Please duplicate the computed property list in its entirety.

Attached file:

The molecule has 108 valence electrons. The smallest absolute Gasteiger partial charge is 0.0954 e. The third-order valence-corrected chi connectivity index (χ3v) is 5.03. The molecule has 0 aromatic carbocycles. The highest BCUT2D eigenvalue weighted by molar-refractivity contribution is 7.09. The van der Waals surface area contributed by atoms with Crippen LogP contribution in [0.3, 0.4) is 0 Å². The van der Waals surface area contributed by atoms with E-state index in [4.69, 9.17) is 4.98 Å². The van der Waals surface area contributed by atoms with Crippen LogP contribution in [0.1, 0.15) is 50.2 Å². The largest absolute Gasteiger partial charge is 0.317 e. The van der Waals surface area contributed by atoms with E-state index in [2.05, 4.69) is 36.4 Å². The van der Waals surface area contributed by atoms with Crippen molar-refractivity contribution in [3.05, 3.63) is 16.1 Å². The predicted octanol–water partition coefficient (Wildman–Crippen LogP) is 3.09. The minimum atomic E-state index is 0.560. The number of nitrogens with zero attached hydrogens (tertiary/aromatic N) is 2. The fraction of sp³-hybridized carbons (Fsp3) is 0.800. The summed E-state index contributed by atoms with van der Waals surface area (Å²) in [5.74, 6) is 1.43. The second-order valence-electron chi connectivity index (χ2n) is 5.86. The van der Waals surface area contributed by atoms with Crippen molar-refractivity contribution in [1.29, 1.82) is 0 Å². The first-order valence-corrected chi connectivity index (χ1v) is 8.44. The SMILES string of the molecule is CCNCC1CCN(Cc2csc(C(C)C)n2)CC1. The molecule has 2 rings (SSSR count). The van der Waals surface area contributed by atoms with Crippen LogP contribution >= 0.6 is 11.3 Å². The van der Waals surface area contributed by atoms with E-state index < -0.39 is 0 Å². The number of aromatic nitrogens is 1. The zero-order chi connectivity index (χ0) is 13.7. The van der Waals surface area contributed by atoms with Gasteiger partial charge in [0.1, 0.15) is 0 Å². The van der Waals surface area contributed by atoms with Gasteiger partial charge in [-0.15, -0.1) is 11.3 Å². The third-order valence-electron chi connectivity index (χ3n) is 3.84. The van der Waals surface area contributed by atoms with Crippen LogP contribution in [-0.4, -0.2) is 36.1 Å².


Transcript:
The molecule has 108 valence electrons. The smallest absolute Gasteiger partial charge is 0.0954 e. The third-order valence-corrected chi connectivity index (χ3v) is 5.03. The molecule has 0 aromatic carbocycles. The highest BCUT2D eigenvalue weighted by molar-refractivity contribution is 7.09. The van der Waals surface area contributed by atoms with Crippen LogP contribution in [0.3, 0.4) is 0 Å². The van der Waals surface area contributed by atoms with E-state index in [4.69, 9.17) is 4.98 Å². The van der Waals surface area contributed by atoms with Crippen LogP contribution in [0.1, 0.15) is 50.2 Å². The largest absolute Gasteiger partial charge is 0.317 e. The van der Waals surface area contributed by atoms with E-state index in [2.05, 4.69) is 36.4 Å². The van der Waals surface area contributed by atoms with Crippen molar-refractivity contribution in [3.05, 3.63) is 16.1 Å². The predicted octanol–water partition coefficient (Wildman–Crippen LogP) is 3.09. The minimum atomic E-state index is 0.560. The number of nitrogens with zero attached hydrogens (tertiary/aromatic N) is 2. The fraction of sp³-hybridized carbons (Fsp3) is 0.800. The summed E-state index contributed by atoms with van der Waals surface area (Å²) in [5.74, 6) is 1.43. The second-order valence-electron chi connectivity index (χ2n) is 5.86. The van der Waals surface area contributed by atoms with Crippen molar-refractivity contribution in [1.29, 1.82) is 0 Å². The first-order valence-corrected chi connectivity index (χ1v) is 8.44. The SMILES string of the molecule is CCNCC1CCN(Cc2csc(C(C)C)n2)CC1. The molecule has 2 rings (SSSR count). The van der Waals surface area contributed by atoms with Crippen LogP contribution >= 0.6 is 11.3 Å². The van der Waals surface area contributed by atoms with E-state index < -0.39 is 0 Å². The number of aromatic nitrogens is 1. The zero-order chi connectivity index (χ0) is 13.7. The van der Waals surface area contributed by atoms with Gasteiger partial charge in [0.1, 0.15) is 0 Å². The van der Waals surface area contributed by atoms with Gasteiger partial charge in [-0.15, -0.1) is 11.3 Å². The third-order valence-electron chi connectivity index (χ3n) is 3.84. The van der Waals surface area contributed by atoms with Crippen LogP contribution in [-0.4, -0.2) is 36.1 Å².